Changing Windows Desktop Backgorund From Task Scheduler or Shortcut

Introduction: Changing Windows Desktop Backgorund From Task Scheduler or Shortcut

About: I got my education and initial job experience in Ukraine, but in 1998 moved to California. I work as software engineer in one of Bay Area companies. Whenever I have a time I like to program micro controlle...

The clip above shows usage of utility, which allows to change windows background form command line, batch file, desktop shortcut and (most important) from Task Scheduler. The program at the start is supplied as with path to image file or folder with images. When argument is the file name, this file is just set as background. When argument is the folder name, the program randomly picks file from there. The program keeps track of used files. Once used files are excluded from the selection. As soon as all files are taken from the folder the list is cleared up so next time all files again available for random selection. Having several folders allows to separate files by themes or by genres. In an example you see how it works with three themes:

  • flowers
  • landscapes
  • night life

Utility written in C++ language and compiled with help of MS Visual Studio Community Edition. It works on my home desktop (Windows 8.1) , my wife's laptop (Windows 7. Home Edition) and my office desktop (Windows 7 Enterprise Edition). This post examples taken from Windows 8.1

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Step 1: Getting the Project and Its Files

The source code of the project is available at : bitbucket. Fill free to take it from here. How to work with bitbucket GIt repository is out of scope of this post. Just as tip: the easiest way would be to download whole project zip archive.

The program changes the background with function SystemParametersInfo. That function requires image in bmp format. To convert file from jpg to bmp format the project utilizes FreeImage library (dll). That library may be downloaded from here

Step 2: Adding the Project Dependecies

The zip archive with library should be put into the same folder where "jumbleview" project is set and unzipped there. After that you are ready to build the project with VS Studio. Again working with the studio is out of scope of this post. Juts in case the archive with pre-built jumbleview.exe exists in the Release folder of the project. But you will feel more confident if you inspect code (it is fairly short) to be sure there us no hidden traps and everything under your control. Feel free to use or modify code in way you like it. Just not forget to give credit to FreeImage library if you will ever publish your code. The 32-bit as well as header file and library for linker is located according to this path: .\FreeImage3170Win32Win64\FreeImage\Dist\x32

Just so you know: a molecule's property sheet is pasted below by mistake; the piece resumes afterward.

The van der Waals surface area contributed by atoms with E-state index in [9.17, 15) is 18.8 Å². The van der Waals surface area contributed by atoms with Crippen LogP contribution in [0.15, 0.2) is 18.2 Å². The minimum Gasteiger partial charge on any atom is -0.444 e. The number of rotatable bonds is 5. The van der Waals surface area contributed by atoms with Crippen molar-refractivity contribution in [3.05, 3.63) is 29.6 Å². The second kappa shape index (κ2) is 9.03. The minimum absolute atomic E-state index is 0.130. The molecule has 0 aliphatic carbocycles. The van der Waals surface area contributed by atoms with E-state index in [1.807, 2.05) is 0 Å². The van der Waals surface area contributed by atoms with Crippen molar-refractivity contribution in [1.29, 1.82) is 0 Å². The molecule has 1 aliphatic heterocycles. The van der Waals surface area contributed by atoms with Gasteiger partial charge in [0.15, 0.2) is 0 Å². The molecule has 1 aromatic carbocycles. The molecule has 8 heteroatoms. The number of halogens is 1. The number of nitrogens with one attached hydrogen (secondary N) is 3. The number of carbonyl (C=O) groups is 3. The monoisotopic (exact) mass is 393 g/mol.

Step 3: Starting the Utility First Time

Here is utility usage printing. Normally I use only option "-s" (in that case console windows is not opened and background is changed quietly).

Step 4: Creating Folders and Folders Content

There is no any wizard to set up the program. But few manual steps are easy to do.

  • Create dedicated folder and place jumblveiew.exe and FreeImage.dll there.
  • Create at least one dedicated folder with images (files in "jpg" format).

Step 5: Testing Setup With Shortcut

  • Select the "jumbleview.exe" with mouse, right click on it and within context menu open property box. See if you need to unblock the executable. That may be be the case if executable is not built on this machine.
  • With context menu send the executable shortcut to the desktop
  • Configure property of shortcut as shown by the example .
  • Click on shortcut to see how the program works. If it does not work you may remove the option "-s", try again and see console printing. That may give you a clue what is wrong.

Step 6: Activating Task Scheduler

I normally use this program as task action of Microsoft Task Scheduler. To start Task Scheduler just start typing word "scheduler" inside the desktop search field. Scheduler will be among the first recommended choices. Choose it.

Step 7: Task Scheduler: Adding the Task

Add the new task to the schedule. Example shows looks of various from elements.

Step 8: Task Scheduler: Setting Triggers

Set new task triggers. I myself have this set:

  • At log on;
  • on workstation unlock;
  • At particular time.

Step 9: Task Scheduler: Setting Action

And the last step is to fill out Action properties. It looks very alike to the properties of desktop shortcut at step 5.

That's it. Enjoy randomly changed background each time you log on into the system or unlock workstation. Or schedule notification when to go for lunch, leave the office or go to bed.

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